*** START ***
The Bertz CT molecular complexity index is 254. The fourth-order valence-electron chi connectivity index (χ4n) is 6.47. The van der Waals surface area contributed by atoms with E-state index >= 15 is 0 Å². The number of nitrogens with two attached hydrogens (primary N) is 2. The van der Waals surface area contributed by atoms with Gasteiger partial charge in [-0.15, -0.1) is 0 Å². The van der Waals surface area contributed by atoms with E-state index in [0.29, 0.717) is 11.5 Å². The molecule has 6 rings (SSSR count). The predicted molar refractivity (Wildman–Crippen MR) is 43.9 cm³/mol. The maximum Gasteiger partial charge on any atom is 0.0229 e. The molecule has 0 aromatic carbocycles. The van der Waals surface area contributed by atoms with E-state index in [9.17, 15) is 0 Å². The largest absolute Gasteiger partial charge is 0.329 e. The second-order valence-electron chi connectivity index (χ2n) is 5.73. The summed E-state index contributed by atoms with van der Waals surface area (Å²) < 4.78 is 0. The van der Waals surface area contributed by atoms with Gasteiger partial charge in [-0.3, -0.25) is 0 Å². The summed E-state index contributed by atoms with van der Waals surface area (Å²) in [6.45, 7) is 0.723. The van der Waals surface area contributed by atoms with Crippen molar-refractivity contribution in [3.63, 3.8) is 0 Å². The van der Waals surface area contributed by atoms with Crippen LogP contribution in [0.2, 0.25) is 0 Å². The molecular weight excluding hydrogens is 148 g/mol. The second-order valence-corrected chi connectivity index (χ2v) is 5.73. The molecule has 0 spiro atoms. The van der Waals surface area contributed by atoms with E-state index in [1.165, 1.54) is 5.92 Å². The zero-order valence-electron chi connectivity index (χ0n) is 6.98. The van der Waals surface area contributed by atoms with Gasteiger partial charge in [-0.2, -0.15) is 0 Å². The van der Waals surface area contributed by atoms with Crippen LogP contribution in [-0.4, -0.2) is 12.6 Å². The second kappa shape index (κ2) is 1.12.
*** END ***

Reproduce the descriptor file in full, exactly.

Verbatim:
The Bertz CT molecular complexity index is 254. The fourth-order valence-electron chi connectivity index (χ4n) is 6.47. The van der Waals surface area contributed by atoms with E-state index >= 15 is 0 Å². The number of nitrogens with two attached hydrogens (primary N) is 2. The van der Waals surface area contributed by atoms with Gasteiger partial charge in [-0.15, -0.1) is 0 Å². The van der Waals surface area contributed by atoms with E-state index in [0.29, 0.717) is 11.5 Å². The molecule has 6 rings (SSSR count). The predicted molar refractivity (Wildman–Crippen MR) is 43.9 cm³/mol. The maximum Gasteiger partial charge on any atom is 0.0229 e. The molecule has 0 aromatic carbocycles. The van der Waals surface area contributed by atoms with E-state index in [9.17, 15) is 0 Å². The largest absolute Gasteiger partial charge is 0.329 e. The second-order valence-electron chi connectivity index (χ2n) is 5.73. The summed E-state index contributed by atoms with van der Waals surface area (Å²) < 4.78 is 0. The van der Waals surface area contributed by atoms with Gasteiger partial charge in [-0.3, -0.25) is 0 Å². The summed E-state index contributed by atoms with van der Waals surface area (Å²) in [6.45, 7) is 0.723. The van der Waals surface area contributed by atoms with Crippen molar-refractivity contribution in [3.63, 3.8) is 0 Å². The van der Waals surface area contributed by atoms with Crippen LogP contribution in [0.2, 0.25) is 0 Å². The molecular weight excluding hydrogens is 148 g/mol. The second-order valence-corrected chi connectivity index (χ2v) is 5.73. The molecule has 0 spiro atoms. The van der Waals surface area contributed by atoms with E-state index in [1.165, 1.54) is 5.92 Å². The zero-order valence-electron chi connectivity index (χ0n) is 6.98. The van der Waals surface area contributed by atoms with Gasteiger partial charge in [-0.2, -0.15) is 0 Å². The van der Waals surface area contributed by atoms with Crippen LogP contribution in [-0.4, -0.2) is 12.6 Å². The second kappa shape index (κ2) is 1.12.